What's in the Box, in the Box? (Taking it Apart)

Microsoft has shown the world that it's very swift when it comes to recovering from errors that it has made. With the original Xbox design, Microsoft was definitely testing new ground and thus had little experience when it came to protecting its intellectual property and hardware. The original Xbox was largely easy to open by most people with the most common of tools and was quickly adopted by the modding community as the ultimate "utility" console.

In an attempt to circumvent those with modified Xboxes, Microsoft added security and authentication features to its Xbox Live service that would detect whether an Xbox was in its original form or not. But the mod community did not sit idle and not long after, mod chips were introduced that were able to switch on and off between original BIOS mode and "modified" BIOS mode.

Microsoft has clearly announced to the public that it has designed the Xbox 360 from the ground up to thwart those who want to crack open the case -- even simply for a look inside. They have stated that the unit will be screwless (partially true) and be extremely difficult to disassemble -- unfortunately only partially true.

With a few simple tools we were able to disassemble the entire unit, removing every component from the system without any damage. If you plan to take apart your Xbox 360 -- and we must warn that doing so will void your warranty immediately -- the following tools are needed:

  • Three torx screw drivers in the following sizes: T6, T7 and T12
  • One small flat head screw driver or small and thin wedge
  • A 2 inch long and thin (roughly 1.5mm thick) metal stick
  • A 2 inch long and flat (less than 1mm thick) plastic or metal stick
  • A pair of thin pliers

With those tools in hand, we're ready to disassemble the Xbox 360.

Index Removing the Outer Shell
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  • apriest - Wednesday, November 16, 2005 - link

    HD gaming, but no DVI or HDMI?!! Shame, shame Microsoft...
  • Coherence - Wednesday, November 16, 2005 - link

    Agreed. I was very surprised to see that DVI/HDMI was left out of the first production run. My HDTV has all its component video inputs used up already, so it would have been nice to plug the 360 into one of the spare HDMI ports. I hate using switchboxes, but that's what I'll have to do with the component inputs now.
  • glennpratt - Wednesday, November 16, 2005 - link

    Does you HDTV have VGA? Thier is a VGA out.
  • apriest - Thursday, November 17, 2005 - link

    VGA (analog) isn't nearly the quality of DVI (digital), though it would be better than component.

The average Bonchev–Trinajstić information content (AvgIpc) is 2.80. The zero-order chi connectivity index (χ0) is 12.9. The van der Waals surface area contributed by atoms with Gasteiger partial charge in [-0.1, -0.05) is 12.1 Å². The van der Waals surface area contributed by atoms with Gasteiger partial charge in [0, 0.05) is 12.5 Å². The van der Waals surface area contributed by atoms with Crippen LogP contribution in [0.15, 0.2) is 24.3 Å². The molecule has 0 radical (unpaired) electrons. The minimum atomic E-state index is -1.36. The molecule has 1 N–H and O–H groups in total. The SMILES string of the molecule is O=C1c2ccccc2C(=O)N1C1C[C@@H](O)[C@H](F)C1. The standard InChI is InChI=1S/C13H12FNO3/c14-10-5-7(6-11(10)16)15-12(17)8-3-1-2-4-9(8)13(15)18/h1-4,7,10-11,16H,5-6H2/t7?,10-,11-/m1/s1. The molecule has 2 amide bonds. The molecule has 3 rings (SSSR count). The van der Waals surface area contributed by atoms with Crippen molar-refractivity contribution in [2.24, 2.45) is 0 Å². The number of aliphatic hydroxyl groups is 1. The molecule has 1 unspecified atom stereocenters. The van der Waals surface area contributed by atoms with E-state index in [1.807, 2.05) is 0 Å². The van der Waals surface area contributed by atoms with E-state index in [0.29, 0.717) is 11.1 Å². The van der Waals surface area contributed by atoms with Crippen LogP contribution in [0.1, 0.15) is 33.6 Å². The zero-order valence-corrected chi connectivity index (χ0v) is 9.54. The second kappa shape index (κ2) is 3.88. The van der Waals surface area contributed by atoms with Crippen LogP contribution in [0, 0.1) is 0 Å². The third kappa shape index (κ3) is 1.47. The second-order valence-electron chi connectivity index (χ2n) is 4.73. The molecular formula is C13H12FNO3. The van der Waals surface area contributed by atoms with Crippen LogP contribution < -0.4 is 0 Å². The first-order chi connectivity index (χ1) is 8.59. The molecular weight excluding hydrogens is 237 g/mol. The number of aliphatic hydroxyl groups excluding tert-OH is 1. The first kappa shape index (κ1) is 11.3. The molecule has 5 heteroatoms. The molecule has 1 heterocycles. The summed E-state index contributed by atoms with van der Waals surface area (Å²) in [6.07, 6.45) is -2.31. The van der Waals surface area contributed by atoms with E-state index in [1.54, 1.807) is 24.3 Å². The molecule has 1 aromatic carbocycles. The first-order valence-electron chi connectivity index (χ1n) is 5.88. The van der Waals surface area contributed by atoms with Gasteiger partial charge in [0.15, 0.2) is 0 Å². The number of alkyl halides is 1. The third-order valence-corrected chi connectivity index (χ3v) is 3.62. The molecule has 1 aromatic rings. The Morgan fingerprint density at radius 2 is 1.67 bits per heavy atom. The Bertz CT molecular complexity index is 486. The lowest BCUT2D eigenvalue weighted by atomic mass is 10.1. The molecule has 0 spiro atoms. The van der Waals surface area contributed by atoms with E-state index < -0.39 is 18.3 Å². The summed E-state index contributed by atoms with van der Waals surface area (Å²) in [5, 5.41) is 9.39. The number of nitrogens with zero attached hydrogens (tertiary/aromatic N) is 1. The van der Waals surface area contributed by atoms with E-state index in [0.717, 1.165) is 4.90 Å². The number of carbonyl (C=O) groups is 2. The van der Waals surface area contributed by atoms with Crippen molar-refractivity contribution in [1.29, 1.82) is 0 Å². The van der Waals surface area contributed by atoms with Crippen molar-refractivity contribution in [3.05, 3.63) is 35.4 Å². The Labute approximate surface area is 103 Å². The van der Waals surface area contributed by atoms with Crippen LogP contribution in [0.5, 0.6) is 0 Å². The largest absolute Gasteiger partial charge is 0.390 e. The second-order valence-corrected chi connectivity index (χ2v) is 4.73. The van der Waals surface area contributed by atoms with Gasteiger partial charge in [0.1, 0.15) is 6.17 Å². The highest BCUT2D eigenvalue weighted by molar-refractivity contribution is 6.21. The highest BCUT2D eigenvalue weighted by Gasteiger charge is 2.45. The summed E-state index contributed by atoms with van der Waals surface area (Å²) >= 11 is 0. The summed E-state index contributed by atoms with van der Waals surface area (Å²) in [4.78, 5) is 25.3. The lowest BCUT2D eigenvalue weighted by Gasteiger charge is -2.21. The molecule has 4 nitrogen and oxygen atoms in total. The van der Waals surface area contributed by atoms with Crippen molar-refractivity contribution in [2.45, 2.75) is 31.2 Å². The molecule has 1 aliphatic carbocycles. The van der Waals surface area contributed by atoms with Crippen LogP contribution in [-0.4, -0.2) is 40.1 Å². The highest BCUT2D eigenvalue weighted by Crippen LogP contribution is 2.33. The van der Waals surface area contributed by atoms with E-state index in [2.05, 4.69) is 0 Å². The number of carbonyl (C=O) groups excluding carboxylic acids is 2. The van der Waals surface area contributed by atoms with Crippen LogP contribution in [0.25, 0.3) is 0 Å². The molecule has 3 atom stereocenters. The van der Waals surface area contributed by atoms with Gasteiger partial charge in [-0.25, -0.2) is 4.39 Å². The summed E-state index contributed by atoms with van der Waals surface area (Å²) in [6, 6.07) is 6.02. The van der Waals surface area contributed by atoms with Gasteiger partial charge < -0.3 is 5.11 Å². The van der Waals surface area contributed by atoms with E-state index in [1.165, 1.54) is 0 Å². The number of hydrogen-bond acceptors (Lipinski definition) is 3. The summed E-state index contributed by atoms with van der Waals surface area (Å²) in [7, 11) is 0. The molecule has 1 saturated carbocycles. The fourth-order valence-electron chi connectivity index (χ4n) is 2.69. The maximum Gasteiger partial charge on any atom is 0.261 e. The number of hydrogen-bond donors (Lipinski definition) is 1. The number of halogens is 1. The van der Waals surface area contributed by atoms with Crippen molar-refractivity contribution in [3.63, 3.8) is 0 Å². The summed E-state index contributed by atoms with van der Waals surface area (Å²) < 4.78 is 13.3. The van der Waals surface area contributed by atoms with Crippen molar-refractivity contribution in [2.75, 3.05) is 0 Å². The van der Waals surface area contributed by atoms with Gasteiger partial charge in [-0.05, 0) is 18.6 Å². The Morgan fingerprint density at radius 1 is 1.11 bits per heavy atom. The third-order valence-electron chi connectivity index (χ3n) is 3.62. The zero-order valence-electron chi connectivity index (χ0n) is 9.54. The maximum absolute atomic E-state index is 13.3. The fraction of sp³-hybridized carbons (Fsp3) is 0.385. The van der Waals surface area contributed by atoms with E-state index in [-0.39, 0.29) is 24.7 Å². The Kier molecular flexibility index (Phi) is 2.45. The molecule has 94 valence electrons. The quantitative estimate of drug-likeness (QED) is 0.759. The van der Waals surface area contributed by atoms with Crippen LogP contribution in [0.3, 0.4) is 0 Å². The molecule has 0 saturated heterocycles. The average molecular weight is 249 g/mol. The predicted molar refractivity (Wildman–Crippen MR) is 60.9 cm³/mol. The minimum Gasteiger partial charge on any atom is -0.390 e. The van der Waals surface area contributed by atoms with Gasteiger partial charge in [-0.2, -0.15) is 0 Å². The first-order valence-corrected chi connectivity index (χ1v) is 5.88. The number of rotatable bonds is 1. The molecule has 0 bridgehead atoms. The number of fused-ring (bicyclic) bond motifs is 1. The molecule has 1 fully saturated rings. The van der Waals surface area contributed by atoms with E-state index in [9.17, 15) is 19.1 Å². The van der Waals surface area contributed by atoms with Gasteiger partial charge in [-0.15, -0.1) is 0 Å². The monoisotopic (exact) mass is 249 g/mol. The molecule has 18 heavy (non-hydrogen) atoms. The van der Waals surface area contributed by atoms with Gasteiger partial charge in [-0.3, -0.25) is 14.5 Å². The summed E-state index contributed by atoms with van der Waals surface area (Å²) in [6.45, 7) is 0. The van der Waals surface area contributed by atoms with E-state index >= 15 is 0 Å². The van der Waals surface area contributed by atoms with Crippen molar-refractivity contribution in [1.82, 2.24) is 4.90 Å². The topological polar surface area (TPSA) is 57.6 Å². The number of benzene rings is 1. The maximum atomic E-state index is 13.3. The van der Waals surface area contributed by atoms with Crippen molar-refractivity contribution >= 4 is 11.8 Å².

• JarredWalton - Wednesday, November 16, 2005 - link

    My Toshiba HDTV has an HDMI port (no DVI, but a DVI to HDMI cable works). However, it also has two component inputs, and that's far more common than DVI, HDMI, or VGA inputs on HDTVs.
  • cruzer - Wednesday, November 16, 2005 - link

    Very slick design, looking forward to getting one!!
  • cruzer - Wednesday, November 16, 2005 - link

    On page 5, "two dice on the chip", should that be 'dies' instead of 'dice'?
  • cruzer - Wednesday, November 16, 2005 - link

    Nevermind, dice is correct.
  • apriest - Wednesday, November 16, 2005 - link

    I was wondering that myself until I looked it up!
  • bldckstark - Wednesday, November 16, 2005 - link

    Two dies as in tooling dies, are not referred to as dice. Dies is the correct word. The same applies to computer mouses. The plural for computer mouse is not computer mice, but computer mouses. Mice is a group of more than one animal, not more than one tool. I have thousands of dies here at work, and have worked around millions of dies, never once has anyone even suggested the use of the word dice for them.

    From dictionary.com -->
    die2 pl. dies or dice (ds)

    1. pl. dies - A device used for cutting out, forming, or stamping material, especially:
    1. An engraved metal piece used for impressing a design onto a softer metal, as in coining money.
    2. One of several component pieces that are fitted into a diestock to cut threads on screws or bolts.
    3. A part on a machine that punches shaped holes in, cuts, or forms sheet metal, cardboard, or other stock.

    4. A metal block containing small conical holes through which plastic, metal, or other ductile material is extruded or drawn.
    2. pl. dies Architecture. The dado of a pedestal, especially when cube-shaped.
    3. pl. dice
    1. A small cube marked on each side with from one to six dots, usually used in pairs in gambling and in various other games.
    2. dice (used with a sing. verb) A game of chance using dice.
    tr.v. died, die·ing, dies

    To cut, form, or stamp with or as if with a die.

    I don't care if AT gets it right or not as long as I can understand what they mean, but if we are going to discuss it, let's make sure we are correct.

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